The essence of care is cosmopolitan

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This article was exclusively written for The European Sting by Mr. Yan Nascimento da Silva is a second-year medical student at the Federal University of
Ceara in Sobral, Brazil. He is affiliated to the International Federation of Medical Students Associations (IFMSA), cordial partner of The Sting. The opinions expressed in this piece belong strictly to the writer and do not necessarily reflect IFMSA’s view on the topic, nor The European Sting’s one.


Health care practiced at home is comfortable and achievable by most health professionals. However, the place of performance does not define the level of zeal for the well-being of the patient, nor the achievement of satisfactory care. The essence of caring transcends physical barriers, not limited to a hospital, state or country. It’s universal, it’s cosmopolitan.

Likewise, it has been the development of medical practices over the years since Ayurvedic Medicine (Indiana), beginning 6000 years ago, with two most famous schools, Charaka and Sushruta. According to Charaka, health and disease are not predetermined and life can be prolonged by human effort. Already the Sushruta school defines as the purpose of medicine to cure the sick, protect the healthy and prolong life. Until the 21st century with telemedicine, robotic medicine and 3D printers. The contribution to medicine was not only one culture, but all cultures. The expected return is the formation of a cosmopolitan professional whose essence is the union of knowledge.

Nevertheless, their use in the social field, applying the principle of humanization, that is, breaking the ideological wall of the representation of the lab coat, moving from being “hierarchical” to being only the object of biosecurity. Within this humanization, the patient should feel good, placing his trust in the health professional and thus building a solid doctor-patient relationship that will facilitate a richer history with information generating accurate diagnoses.

This change arises from the need for the physician and the patient to want  links that go beyond a single consultation or a five-minute conversation, but with time follow-ups that allow for more accurate and appropriate diagnoses and treatments. ¹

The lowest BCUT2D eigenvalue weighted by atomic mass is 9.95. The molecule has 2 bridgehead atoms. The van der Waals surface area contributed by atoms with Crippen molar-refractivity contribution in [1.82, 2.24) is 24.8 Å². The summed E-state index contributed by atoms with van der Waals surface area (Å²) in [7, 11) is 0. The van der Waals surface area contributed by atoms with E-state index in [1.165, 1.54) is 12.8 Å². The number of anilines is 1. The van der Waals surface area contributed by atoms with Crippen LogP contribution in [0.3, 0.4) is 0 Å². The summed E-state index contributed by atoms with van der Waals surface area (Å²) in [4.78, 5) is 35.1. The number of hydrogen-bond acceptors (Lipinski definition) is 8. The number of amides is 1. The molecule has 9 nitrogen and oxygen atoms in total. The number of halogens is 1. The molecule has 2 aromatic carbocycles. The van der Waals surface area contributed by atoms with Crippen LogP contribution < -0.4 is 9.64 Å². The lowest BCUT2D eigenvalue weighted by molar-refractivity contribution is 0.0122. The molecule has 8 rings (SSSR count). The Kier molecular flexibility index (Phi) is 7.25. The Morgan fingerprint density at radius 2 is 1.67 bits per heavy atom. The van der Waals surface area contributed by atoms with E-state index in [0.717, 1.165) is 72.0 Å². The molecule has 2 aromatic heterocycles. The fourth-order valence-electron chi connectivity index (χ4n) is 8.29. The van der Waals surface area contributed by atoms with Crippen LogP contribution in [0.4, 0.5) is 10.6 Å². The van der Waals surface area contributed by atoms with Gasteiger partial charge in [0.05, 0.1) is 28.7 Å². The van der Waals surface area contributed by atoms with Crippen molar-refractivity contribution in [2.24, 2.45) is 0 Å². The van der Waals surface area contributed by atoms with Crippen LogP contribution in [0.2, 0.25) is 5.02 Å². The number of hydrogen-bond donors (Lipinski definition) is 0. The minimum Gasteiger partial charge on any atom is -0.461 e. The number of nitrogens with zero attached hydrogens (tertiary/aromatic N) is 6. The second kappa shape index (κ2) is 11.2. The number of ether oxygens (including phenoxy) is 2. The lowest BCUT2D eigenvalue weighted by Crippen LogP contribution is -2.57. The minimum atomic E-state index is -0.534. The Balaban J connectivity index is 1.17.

In short, the physician in Iraq’s war zones, in the tropical forests of the Latin American Amazon, in vessels of international waters and in his homeland, must maintain his essence of care, empathy, concern for the welfare of the your patient. It is this desire to take care of the human being that is the source of the various medicines (Allopathic, Alternative and Complementary), in addition to Traditional Medicine². Should the baggage of being be carried beyond the physical borders of your country, is medicine cosmopolitan, is the health professional ready to be?

References

¹ LOPES, ANTONIO CARLOS. Doctor-patient relationship: humanization is fundamental. “Acorda Pará” Newspaper. 05/11/2011 Available from : http://www.sbcm.org.br/v2/index.php/artigo/2038-relacao-medico-paciente-humanizacao-e-fundamental Access in 07/21/2019

² CARVALHO, PAULA. Reflecting Medicine vs Medicines. Messenger Journal of Bragança. Health and wellness. Bragança, Brazil. Available from https://pt.calameo.com/read/0029896506cbdb7df92d6 Access in 07/22/2019

About the author

Yan Nascimento da Silva is a second-year medical student at the Federal University of
Ceara in Sobral, Brazil. He serves as an Local Exchange Officer (LEO) of Standing
Committee on Professional Exchange (SCOPE) of IFMSA-Brazil. He also serves as active
member of Sobral Plastic Surgery Academic League and student affairs’ coordinator of
the Student Union and volunteer of Brazilian Red Cross. His aim is to combine
graduation with scientific development and philanthropy, forming a doctor who acts
on science while not forgetting the love of neighbor.

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